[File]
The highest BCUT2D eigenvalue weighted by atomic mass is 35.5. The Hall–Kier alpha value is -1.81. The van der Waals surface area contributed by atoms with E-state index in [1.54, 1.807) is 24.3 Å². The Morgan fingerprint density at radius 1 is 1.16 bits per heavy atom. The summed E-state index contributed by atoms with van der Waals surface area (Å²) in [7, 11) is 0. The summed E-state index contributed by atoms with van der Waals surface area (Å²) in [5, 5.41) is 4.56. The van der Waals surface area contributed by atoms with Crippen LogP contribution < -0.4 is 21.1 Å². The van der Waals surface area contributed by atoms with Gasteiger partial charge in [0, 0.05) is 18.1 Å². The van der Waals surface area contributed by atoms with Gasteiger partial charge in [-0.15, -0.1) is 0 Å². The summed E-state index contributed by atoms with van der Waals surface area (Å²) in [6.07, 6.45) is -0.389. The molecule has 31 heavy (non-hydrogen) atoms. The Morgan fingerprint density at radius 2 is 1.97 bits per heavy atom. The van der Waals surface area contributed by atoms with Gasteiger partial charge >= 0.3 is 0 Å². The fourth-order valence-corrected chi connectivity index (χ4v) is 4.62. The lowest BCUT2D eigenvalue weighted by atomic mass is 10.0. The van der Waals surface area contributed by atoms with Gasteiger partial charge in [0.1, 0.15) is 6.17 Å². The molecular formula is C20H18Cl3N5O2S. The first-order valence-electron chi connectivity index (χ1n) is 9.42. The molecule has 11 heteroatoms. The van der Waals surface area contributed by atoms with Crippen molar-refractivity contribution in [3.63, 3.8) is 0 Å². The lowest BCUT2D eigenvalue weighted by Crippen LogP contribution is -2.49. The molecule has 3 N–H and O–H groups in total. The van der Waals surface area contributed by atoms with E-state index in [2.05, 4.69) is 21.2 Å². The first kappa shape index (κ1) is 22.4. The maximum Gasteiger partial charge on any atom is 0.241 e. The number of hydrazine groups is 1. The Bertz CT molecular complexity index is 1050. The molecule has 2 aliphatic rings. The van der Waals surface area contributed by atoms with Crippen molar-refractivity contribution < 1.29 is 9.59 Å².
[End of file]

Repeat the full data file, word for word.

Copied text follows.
The highest BCUT2D eigenvalue weighted by atomic mass is 35.5. The Hall–Kier alpha value is -1.81. The van der Waals surface area contributed by atoms with E-state index in [1.54, 1.807) is 24.3 Å². The Morgan fingerprint density at radius 1 is 1.16 bits per heavy atom. The summed E-state index contributed by atoms with van der Waals surface area (Å²) in [7, 11) is 0. The summed E-state index contributed by atoms with van der Waals surface area (Å²) in [5, 5.41) is 4.56. The van der Waals surface area contributed by atoms with Crippen LogP contribution < -0.4 is 21.1 Å². The van der Waals surface area contributed by atoms with Gasteiger partial charge in [0, 0.05) is 18.1 Å². The van der Waals surface area contributed by atoms with Gasteiger partial charge in [-0.15, -0.1) is 0 Å². The summed E-state index contributed by atoms with van der Waals surface area (Å²) in [6.07, 6.45) is -0.389. The molecule has 31 heavy (non-hydrogen) atoms. The Morgan fingerprint density at radius 2 is 1.97 bits per heavy atom. The van der Waals surface area contributed by atoms with Gasteiger partial charge >= 0.3 is 0 Å². The fourth-order valence-corrected chi connectivity index (χ4v) is 4.62. The lowest BCUT2D eigenvalue weighted by atomic mass is 10.0. The van der Waals surface area contributed by atoms with Gasteiger partial charge in [0.1, 0.15) is 6.17 Å². The molecular formula is C20H18Cl3N5O2S. The first-order valence-electron chi connectivity index (χ1n) is 9.42. The molecule has 11 heteroatoms. The van der Waals surface area contributed by atoms with Crippen molar-refractivity contribution in [3.63, 3.8) is 0 Å². The lowest BCUT2D eigenvalue weighted by Crippen LogP contribution is -2.49. The molecule has 3 N–H and O–H groups in total. The van der Waals surface area contributed by atoms with E-state index in [2.05, 4.69) is 21.2 Å². The first kappa shape index (κ1) is 22.4. The maximum Gasteiger partial charge on any atom is 0.241 e. The number of hydrazine groups is 1. The Bertz CT molecular complexity index is 1050. The molecule has 2 aliphatic rings. The van der Waals surface area contributed by atoms with Crippen molar-refractivity contribution < 1.29 is 9.59 Å².